Aggressive Cancers May Respond To Anti-Inflammatory Drugs, Study Suggests
Some cancer patients with aggressive tumors may benefit from a class of anti-inflammatory drugs used to treat rheumatoid arthritis, a new study has suggested.
The study found that some aggressive tumors rely on an antiviral pathway that appears to drive inflammation. The tumors that activate this particular antiviral pathways always have dysfunctional forms of the proteins p53 and ARF. These are encoded by the genes known for being highly mutated in various cancers.
Researchers discovered that these two genes compensated for each other. When both are mutated, the tumors that form are more aggressive than if only one of these genes is lost.
"It's probably inaccurate to say that ARF completely replaces p53, which is a robust tumor suppressor with multiple ways of working," said senior author Jason D. Weber, PhD, associate professor of medicine, in the press release. "But it appears the cell has set up a sort of backup system with ARF. It's not surprising that these are the two most highly mutated tumor suppressors in cancer. Because they're backing one another up, the most aggressive tumors form when you lose both."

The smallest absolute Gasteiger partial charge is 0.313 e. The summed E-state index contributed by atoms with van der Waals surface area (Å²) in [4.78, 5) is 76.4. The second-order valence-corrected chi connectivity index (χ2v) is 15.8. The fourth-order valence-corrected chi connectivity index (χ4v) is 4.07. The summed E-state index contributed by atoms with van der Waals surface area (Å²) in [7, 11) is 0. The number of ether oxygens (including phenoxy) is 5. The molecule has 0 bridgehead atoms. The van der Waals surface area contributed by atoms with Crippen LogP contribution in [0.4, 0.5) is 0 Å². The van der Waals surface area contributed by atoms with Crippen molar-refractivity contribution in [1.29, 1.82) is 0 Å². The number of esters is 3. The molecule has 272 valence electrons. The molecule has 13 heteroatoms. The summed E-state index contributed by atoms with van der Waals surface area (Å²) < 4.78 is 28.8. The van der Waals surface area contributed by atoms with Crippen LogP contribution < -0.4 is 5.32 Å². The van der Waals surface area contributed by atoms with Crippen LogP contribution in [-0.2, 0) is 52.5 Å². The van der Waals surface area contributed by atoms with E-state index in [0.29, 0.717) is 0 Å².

Researchers studied triple-negative breast cancer as these tumors often show mutations in both p53 and ARF.
"It's not the level of activation you would see in a true antiviral response, but it's higher than normal," Weber added in the press release. "We are interested in studying whether this antiviral response is creating a local environment of inflammation that supports more aggressive tumors."
"There are JAK inhibitors in use for rheumatoid arthritis and being tested against a number of other conditions. Our data suggest that these anti-inflammatory drugs may be a way to treat some patients missing both p53 and ARF."
The study has been reported in the recent issue of the journal Cell Reports.